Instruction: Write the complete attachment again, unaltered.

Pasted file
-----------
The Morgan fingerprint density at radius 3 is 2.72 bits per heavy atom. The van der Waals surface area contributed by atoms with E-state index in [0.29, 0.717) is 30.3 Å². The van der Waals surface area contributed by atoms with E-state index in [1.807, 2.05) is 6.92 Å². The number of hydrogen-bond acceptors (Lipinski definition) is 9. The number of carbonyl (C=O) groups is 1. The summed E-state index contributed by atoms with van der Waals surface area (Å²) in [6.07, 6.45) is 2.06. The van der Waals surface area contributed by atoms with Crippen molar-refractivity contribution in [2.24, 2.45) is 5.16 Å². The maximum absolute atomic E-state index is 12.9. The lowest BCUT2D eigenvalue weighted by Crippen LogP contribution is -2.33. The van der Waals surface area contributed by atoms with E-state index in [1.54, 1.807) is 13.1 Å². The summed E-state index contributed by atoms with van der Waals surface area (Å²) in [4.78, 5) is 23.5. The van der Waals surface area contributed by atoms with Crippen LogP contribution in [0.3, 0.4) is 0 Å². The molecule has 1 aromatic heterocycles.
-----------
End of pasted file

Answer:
The Morgan fingerprint density at radius 3 is 2.72 bits per heavy atom. The van der Waals surface area contributed by atoms with E-state index in [0.29, 0.717) is 30.3 Å². The van der Waals surface area contributed by atoms with E-state index in [1.807, 2.05) is 6.92 Å². The number of hydrogen-bond acceptors (Lipinski definition) is 9. The number of carbonyl (C=O) groups is 1. The summed E-state index contributed by atoms with van der Waals surface area (Å²) in [6.07, 6.45) is 2.06. The van der Waals surface area contributed by atoms with Crippen molar-refractivity contribution in [2.24, 2.45) is 5.16 Å². The maximum absolute atomic E-state index is 12.9. The lowest BCUT2D eigenvalue weighted by Crippen LogP contribution is -2.33. The van der Waals surface area contributed by atoms with E-state index in [1.54, 1.807) is 13.1 Å². The summed E-state index contributed by atoms with van der Waals surface area (Å²) in [4.78, 5) is 23.5. The van der Waals surface area contributed by atoms with Crippen LogP contribution in [0.3, 0.4) is 0 Å². The molecule has 1 aromatic heterocycles.